The Death of Davey

“Dave-ee!   Dave-ee!”

From our back porch, my mom’s voice echoed thru the warm darkness, calling me home.   I was 12 years old.  It was one of those perfect long summer evenings that had turned into a warm summer night, and all the kids in the neighborhood who were approximately my age had been outside playing for hours.

I was a few backyards away when I heard the calls.  I headed for home.   As I approached the corner of our backyard, I could make out the silhouettes of three or four kids gathered together.

“Better get yourself home, Davey.”   I recognized the voice as belonging to the neighborhood smart-ass.  In the dark, I didn’t recognize the shapes or the voices of the snickering that came from the other silhouettes.  I kept walking. 


By now I was in our backyard.  In the yellow glow of the back porch light, I could see my mom, standing in the open doorway.

“There you are,” she said, as I passed her and entered the house.

“Don’t you ever,” I said as she shut the door, “call me Davey again.”

I glanced at her, standing in the back hallway with her mouth hanging open, just long enough to register the shocked hurt on her face.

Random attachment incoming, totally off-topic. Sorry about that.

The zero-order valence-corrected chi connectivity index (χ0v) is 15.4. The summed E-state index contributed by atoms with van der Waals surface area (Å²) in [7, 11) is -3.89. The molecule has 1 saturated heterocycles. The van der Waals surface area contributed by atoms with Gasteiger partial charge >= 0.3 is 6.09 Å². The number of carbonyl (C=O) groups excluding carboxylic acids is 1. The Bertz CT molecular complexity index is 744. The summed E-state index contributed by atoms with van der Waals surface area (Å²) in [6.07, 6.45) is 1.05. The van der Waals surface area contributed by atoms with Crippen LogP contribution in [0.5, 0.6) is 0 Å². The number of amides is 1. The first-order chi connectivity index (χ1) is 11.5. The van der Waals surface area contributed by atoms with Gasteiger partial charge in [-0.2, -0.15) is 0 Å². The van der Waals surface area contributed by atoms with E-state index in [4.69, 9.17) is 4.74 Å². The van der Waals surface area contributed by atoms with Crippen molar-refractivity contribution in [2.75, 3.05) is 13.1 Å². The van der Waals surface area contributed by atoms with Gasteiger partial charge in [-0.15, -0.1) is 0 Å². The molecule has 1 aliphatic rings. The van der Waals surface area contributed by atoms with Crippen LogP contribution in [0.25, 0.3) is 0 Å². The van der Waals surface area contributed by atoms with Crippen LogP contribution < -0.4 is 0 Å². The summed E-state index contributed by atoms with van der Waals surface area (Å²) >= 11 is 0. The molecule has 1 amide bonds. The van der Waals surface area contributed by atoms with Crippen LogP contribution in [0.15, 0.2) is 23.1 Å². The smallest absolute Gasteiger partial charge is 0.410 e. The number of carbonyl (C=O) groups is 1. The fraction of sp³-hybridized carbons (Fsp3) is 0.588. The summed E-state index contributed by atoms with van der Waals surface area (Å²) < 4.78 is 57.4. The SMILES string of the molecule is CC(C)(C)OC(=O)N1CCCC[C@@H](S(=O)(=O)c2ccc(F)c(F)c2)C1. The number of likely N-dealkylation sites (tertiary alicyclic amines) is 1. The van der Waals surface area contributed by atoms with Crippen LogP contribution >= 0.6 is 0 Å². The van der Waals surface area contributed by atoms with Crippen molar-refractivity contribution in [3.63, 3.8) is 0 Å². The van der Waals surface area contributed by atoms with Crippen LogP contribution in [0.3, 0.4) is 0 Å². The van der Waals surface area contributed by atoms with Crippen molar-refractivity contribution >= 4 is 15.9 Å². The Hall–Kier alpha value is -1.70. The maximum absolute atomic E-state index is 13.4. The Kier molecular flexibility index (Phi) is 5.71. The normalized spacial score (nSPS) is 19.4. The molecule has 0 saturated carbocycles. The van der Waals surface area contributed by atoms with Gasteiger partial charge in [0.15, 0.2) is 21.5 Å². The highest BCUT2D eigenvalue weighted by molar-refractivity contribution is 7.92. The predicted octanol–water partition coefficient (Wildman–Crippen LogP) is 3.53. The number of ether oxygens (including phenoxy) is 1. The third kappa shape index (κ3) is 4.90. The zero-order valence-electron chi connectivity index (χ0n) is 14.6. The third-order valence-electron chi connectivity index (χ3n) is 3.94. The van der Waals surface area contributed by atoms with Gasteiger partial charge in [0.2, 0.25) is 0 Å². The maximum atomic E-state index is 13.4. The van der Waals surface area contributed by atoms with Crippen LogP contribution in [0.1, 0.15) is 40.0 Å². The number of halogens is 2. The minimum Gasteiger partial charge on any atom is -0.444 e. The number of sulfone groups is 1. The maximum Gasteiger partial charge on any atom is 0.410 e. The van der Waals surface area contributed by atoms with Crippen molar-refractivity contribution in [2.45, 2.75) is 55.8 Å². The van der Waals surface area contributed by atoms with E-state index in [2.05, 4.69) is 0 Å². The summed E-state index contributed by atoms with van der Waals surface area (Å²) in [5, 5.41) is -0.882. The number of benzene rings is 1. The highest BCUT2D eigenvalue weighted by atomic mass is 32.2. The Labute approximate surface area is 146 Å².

“I’m sorry,” she said. 

I instantly felt sorry, too, but I didn’t say it.  I was still too humiliated from the shadowy snickers I’d heard in the dark.  But I could read the bewildered disappointment on my mom’s face, and I recognized that while she felt bad about embarrassing me, she felt even worse about losing her Davey.

I knew with twelve year old certainty that I had forever outgrown the name.  After all, my mom was the only one still using it.  However, there was a part of me that wasn’t quite ready to let go of Davey, either. 

But we did let go.   After that night, my mom obeyed my order and never referred to me as Davey again.   I was Dave now.    Davey was dead and buried; a distant memory.

One afternoon, a couple of years later, I asked my mom what we were having for supper.

“Liver and onions,” she replied, knowing my distaste of the dish.

“You’ll never make mother of the year,” I told her.  

She laughed, and I’m confident that we both knew the truth, that she was the best mom her Davey could have ever asked for.

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